The birth of Oxygen OS
One of the reasons I personally chose to get a OnePlus phone over anything else was the software experience. I was keeping tabs on Oxygen OS well before I got the OnePlus 5T, and I watched how it continually improved over time. I love how unlike many other OEMs, OnePlus adds genuinely useful features to Oxygen OS without butchering the Android experience. OnePlus has done such a good job with it, that Oxygen OS is now commonly regarded as one of the best OEM skins of Android. I like it so much that I didn't even care that I "downgraded" from Oreo to Nougat when I switched from the Nexus 6P to the OnePlus 5T. That's how good I feel Oxygen OS is.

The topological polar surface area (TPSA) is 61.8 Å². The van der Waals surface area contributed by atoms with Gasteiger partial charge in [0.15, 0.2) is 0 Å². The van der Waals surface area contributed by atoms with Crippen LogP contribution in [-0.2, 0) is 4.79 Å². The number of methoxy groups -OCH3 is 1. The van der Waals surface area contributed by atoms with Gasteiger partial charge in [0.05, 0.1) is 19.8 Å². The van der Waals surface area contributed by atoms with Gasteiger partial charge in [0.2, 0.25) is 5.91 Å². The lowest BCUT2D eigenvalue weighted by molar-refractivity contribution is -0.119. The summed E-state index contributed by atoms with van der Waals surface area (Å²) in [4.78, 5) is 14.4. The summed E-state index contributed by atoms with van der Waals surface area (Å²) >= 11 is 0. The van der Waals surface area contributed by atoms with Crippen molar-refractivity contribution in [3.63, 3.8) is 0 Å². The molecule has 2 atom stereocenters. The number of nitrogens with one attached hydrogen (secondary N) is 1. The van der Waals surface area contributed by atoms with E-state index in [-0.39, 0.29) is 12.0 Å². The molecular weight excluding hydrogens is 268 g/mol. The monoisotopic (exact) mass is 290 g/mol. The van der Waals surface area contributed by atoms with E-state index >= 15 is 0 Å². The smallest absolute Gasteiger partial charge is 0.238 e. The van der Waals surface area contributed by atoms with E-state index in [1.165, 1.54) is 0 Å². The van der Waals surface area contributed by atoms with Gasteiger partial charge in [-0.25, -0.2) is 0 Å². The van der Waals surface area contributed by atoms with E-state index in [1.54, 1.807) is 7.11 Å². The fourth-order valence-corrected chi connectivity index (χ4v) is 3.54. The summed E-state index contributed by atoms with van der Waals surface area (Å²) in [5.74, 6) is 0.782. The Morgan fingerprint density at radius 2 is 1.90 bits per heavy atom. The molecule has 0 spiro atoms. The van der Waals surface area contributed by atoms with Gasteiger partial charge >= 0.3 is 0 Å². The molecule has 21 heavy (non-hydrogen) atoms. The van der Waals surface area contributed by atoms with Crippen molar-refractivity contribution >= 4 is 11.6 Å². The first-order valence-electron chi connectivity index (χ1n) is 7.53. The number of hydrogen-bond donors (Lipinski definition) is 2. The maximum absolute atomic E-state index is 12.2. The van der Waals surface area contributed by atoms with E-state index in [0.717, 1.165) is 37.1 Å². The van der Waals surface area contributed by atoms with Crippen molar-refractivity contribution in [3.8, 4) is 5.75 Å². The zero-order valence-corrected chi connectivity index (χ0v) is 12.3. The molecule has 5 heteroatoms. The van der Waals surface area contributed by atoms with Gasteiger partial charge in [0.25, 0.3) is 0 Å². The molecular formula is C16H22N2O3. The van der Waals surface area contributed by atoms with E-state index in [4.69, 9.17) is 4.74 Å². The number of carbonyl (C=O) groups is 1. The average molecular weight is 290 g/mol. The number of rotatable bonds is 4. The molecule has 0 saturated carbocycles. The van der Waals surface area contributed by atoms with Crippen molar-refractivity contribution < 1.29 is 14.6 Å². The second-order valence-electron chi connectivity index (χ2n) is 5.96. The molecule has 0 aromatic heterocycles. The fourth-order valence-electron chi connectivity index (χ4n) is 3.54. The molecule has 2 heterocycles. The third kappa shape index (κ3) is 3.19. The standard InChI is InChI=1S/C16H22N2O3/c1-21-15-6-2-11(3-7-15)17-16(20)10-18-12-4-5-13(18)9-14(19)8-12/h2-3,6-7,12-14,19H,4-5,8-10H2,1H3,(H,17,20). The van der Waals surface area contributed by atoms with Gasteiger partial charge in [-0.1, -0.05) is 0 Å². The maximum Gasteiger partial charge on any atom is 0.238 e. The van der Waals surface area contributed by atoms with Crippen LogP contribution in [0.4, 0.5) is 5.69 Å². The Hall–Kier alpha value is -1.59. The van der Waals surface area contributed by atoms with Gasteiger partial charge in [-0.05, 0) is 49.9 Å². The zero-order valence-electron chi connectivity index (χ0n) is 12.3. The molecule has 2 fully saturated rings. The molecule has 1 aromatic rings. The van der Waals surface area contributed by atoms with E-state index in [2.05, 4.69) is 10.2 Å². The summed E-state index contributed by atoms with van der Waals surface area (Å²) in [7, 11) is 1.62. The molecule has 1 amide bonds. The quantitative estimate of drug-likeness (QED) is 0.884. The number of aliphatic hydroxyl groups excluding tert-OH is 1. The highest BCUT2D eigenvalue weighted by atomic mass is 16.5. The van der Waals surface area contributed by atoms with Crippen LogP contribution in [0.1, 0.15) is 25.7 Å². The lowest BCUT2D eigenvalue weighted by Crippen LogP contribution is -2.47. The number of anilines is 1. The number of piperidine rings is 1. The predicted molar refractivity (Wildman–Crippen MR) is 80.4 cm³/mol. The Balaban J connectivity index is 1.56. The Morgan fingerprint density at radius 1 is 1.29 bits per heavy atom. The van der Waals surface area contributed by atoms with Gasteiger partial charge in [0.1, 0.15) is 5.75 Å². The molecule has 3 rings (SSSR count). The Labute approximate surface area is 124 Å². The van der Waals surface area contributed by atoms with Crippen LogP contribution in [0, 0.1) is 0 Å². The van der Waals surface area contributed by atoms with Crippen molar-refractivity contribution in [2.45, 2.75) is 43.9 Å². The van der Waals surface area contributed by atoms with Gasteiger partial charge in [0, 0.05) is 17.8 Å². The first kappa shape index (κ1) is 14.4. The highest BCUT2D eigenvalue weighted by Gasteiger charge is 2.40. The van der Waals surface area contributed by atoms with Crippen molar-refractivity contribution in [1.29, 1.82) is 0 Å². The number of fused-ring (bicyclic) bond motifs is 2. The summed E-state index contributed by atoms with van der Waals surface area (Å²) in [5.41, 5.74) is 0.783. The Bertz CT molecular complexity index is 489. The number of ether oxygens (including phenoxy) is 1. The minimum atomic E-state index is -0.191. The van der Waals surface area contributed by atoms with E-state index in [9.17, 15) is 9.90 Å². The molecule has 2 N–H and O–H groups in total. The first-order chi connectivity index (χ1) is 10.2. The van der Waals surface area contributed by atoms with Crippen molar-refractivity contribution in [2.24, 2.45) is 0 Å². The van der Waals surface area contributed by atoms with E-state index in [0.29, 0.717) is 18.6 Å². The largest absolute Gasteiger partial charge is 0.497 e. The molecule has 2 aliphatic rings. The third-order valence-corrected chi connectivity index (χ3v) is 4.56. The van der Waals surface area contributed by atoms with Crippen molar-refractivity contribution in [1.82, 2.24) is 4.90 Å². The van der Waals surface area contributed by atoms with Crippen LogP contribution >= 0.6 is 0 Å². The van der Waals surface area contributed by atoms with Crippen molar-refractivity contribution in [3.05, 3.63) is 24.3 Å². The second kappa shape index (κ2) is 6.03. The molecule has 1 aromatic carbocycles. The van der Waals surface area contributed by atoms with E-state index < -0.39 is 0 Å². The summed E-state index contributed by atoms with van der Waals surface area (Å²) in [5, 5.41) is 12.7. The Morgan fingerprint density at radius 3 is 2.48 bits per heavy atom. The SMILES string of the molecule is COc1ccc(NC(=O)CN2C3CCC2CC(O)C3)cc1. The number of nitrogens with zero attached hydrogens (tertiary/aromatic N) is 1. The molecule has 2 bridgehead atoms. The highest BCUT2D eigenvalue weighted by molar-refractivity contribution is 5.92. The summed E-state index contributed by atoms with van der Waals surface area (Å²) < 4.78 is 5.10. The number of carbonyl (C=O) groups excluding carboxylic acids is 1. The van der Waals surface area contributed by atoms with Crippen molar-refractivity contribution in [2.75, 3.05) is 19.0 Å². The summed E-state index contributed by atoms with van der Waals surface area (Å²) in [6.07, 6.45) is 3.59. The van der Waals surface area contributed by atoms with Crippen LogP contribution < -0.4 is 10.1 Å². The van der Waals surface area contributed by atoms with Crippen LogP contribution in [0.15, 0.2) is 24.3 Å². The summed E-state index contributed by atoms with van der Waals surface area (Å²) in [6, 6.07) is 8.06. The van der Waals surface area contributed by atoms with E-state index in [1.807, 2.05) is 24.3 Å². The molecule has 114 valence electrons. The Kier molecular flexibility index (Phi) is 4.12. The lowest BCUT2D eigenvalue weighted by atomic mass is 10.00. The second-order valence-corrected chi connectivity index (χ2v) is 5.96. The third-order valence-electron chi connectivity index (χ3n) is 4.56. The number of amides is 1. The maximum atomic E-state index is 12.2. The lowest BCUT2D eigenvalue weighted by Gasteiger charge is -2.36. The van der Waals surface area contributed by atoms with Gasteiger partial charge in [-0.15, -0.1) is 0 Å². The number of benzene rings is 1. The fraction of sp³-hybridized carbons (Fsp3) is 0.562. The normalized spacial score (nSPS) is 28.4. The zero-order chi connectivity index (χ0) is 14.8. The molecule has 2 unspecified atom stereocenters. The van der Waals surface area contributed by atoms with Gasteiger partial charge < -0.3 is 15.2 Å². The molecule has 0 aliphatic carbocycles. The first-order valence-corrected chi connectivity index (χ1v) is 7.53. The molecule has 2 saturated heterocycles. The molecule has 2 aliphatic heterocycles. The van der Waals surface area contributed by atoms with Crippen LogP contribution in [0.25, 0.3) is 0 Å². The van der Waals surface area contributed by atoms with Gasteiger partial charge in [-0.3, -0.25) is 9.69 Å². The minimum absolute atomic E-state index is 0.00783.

Despite how great Oxygen OS is, it might surprise you to know that it didn't even exist when the company launched its first phone. Back then, OnePlus partnered up with popular custom ROM maker, Cyanogen. It was a sketchy partnership from the beginning, and unsurprisingly it didn't last long. Within a year, OnePlus cut ties with Cyanogen after the latter was found to be a shady business partner, to say the least. Some might have thought that this was the end for this young Chinese company, but despite still being so young, this didn't hurt OnePlus at all. In fact, breaking up with Cyanogen turned out to be one of the best things to happen to the company, a real blessing in disguise. After the partnership with Cyanogen swiftly ended, the company came up with its own in-house version of Android, Oxygen OS. From there, the company never looked back.